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Facebook may be hugely popular among brand marketers and app makers, but the company does a remarkably poor job of keeping those users protected.
If enough people report that a particular application is offensive, Facebook’s automated spam-reporting technology will likely take it down in minutes without any type of warning. And that can happen even if the reports are completely fabricated.
This attempt at user-friendliness by Facebook is easy for users to abuse, and the outcome is actually user-unfriendly, not to mention, quite frustrating for those trying to do business on the platform.
My company, Dutch Monaco, experienced this kind of false flagging firshand. As soon as we’d published a new client app as part of a contest activity, comments started to pour in. A number of strange comments with fraudulent links began to appear that were clearly spam — most likely generated by software. Those comments were soon removed, but shortly after similar comments began to appear again. Those too were removed, and the users were blocked for good measure. But that wasn’t the end of it.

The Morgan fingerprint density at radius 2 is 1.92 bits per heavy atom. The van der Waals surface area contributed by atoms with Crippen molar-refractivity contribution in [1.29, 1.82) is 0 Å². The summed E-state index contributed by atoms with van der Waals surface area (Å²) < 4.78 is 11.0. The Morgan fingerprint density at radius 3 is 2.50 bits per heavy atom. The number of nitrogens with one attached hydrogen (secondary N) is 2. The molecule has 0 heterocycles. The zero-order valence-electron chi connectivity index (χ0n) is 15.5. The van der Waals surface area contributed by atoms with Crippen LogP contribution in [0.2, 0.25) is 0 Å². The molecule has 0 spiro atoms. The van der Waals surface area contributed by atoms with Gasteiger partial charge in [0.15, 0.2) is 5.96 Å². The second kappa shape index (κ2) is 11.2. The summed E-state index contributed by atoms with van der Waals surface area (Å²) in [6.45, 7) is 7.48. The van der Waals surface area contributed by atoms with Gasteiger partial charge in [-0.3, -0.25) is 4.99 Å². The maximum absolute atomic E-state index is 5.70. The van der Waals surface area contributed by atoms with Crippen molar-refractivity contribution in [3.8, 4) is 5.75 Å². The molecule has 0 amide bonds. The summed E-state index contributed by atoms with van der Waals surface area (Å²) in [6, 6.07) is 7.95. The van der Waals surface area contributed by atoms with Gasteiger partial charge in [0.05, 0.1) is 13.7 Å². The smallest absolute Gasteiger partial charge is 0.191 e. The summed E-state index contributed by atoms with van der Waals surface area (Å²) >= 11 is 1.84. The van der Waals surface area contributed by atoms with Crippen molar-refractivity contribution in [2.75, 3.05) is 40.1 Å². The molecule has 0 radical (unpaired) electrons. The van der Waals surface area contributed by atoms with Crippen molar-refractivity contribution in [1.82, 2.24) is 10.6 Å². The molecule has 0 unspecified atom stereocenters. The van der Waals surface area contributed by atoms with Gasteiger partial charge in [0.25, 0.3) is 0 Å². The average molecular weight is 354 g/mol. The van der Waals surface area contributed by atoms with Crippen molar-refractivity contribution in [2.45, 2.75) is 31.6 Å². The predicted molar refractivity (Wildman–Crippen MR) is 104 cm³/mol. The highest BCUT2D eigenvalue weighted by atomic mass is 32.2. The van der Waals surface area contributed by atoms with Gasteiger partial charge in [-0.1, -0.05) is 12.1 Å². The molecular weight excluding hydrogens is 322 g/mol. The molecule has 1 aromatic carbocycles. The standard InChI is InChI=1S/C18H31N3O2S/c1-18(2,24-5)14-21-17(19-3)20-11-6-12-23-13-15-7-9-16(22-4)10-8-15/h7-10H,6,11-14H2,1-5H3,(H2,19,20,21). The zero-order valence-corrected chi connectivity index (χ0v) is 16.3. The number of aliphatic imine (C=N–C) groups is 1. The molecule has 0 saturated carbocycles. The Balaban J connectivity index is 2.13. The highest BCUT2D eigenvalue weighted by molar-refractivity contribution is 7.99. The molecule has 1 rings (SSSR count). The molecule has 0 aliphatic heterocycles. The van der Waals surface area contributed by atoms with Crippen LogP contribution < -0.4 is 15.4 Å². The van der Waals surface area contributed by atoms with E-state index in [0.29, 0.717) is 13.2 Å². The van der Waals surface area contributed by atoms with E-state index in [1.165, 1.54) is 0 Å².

Within two hours, our client’s Facebook app was taken down and the Dutch Monaco Facebook user name was blocked without so much as consulting the host company. Our client was unhappy and wanted answers fast. In the end, after two days of countless conversations with an accounts team at Facebook, we were able to recover the user name and reinstate the client’s application.
What’s interesting to note is that, once the application went live again, we were sent a generic letter outlining application development best practices, including the most notable tip: Change the copy to be more Facebook user oriented.
It wasn’t until a week later that Facebook informed us that a large number of users in a short period of time had reported that the app contained “abusive content,” even though the application was aimed at recognizing and rewarding user interaction with a familiar brand.
There’s no question that Facebook is a great platform for developing brand recognition, but it still needs to make huge improvements in its content-vetting process.
Hernan Gonzalez is creative director of Dutch Monaco, a Los Angeles-based interactive ad firm servicing clients such as PlayStation, Mattel, PinkBerry, and others.
[Top image credit: igor1308/Shutterstock]
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